- The Washington Times - Tuesday, December 30, 2003

MOSCOW (AP) — Russia’s Tax Ministry yesterday dealt a new blow to beleaguered oil giant Yukos, accusing it of failing to pay $3.3 billion in back taxes, fines and other penalties.

The ministry said Yukos had dodged taxes by setting up a network of affiliated companies that claimed unlawful tax breaks, according to an official statement carried by the Interfax news agency.

It said that it had reached the conclusion after checking Yukos’s tax records for 2000.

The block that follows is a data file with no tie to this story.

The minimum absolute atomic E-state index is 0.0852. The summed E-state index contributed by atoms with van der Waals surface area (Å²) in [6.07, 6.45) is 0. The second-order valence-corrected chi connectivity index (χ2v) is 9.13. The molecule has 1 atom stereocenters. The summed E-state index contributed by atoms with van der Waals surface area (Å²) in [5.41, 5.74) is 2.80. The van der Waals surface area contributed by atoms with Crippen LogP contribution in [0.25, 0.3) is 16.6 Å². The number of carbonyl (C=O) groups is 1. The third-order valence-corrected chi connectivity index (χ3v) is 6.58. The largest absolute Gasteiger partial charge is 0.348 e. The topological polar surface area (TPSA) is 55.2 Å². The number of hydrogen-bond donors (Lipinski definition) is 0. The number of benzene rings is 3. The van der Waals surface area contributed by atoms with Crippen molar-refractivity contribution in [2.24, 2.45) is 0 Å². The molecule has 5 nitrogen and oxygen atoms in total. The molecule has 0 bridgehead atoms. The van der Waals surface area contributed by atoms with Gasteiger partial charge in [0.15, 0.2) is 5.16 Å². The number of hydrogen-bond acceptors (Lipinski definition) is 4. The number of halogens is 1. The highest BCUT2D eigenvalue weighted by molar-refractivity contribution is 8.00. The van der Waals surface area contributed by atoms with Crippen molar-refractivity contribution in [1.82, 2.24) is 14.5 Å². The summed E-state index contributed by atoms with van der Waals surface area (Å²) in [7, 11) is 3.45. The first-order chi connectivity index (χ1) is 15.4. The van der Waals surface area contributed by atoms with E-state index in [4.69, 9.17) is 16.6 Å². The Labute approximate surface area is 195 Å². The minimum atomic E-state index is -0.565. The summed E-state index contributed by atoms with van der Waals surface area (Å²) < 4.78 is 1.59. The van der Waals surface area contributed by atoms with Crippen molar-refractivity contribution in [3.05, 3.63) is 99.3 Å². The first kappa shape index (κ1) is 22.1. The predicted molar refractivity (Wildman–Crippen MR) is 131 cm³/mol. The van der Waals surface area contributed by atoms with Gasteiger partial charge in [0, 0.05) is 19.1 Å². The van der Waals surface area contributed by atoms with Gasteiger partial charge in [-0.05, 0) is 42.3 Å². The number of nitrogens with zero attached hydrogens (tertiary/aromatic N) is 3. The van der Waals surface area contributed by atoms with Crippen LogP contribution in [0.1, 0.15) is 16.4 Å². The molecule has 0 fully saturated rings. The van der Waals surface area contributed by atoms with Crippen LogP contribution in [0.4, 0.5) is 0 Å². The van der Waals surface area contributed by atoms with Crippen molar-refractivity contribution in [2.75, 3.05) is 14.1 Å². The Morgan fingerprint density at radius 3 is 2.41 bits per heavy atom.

Tax Ministry officials wouldn’t immediately comment on the report.

Earlier this month, Interfax cited a letter from a deputy tax minister claiming that Yukos’s debt arrears amounted to more than $5 billion. That report was never confirmed by the Tax Ministry.

Yukos executives have insisted that the company has paid all taxes due.

Yukos has been the target of a far-ranging government probe that reached a peak with the Oct. 25 arrest of its ex-chief, Mikhail Khodorkovsky, on charges of tax evasion and fraud and the subsequent freezing of about 40 percent of the company’s shares.

Mr. Khodorkovsky has remained in custody since his arrest. A court last week ordered his pretrial detention to be extended until March 25.

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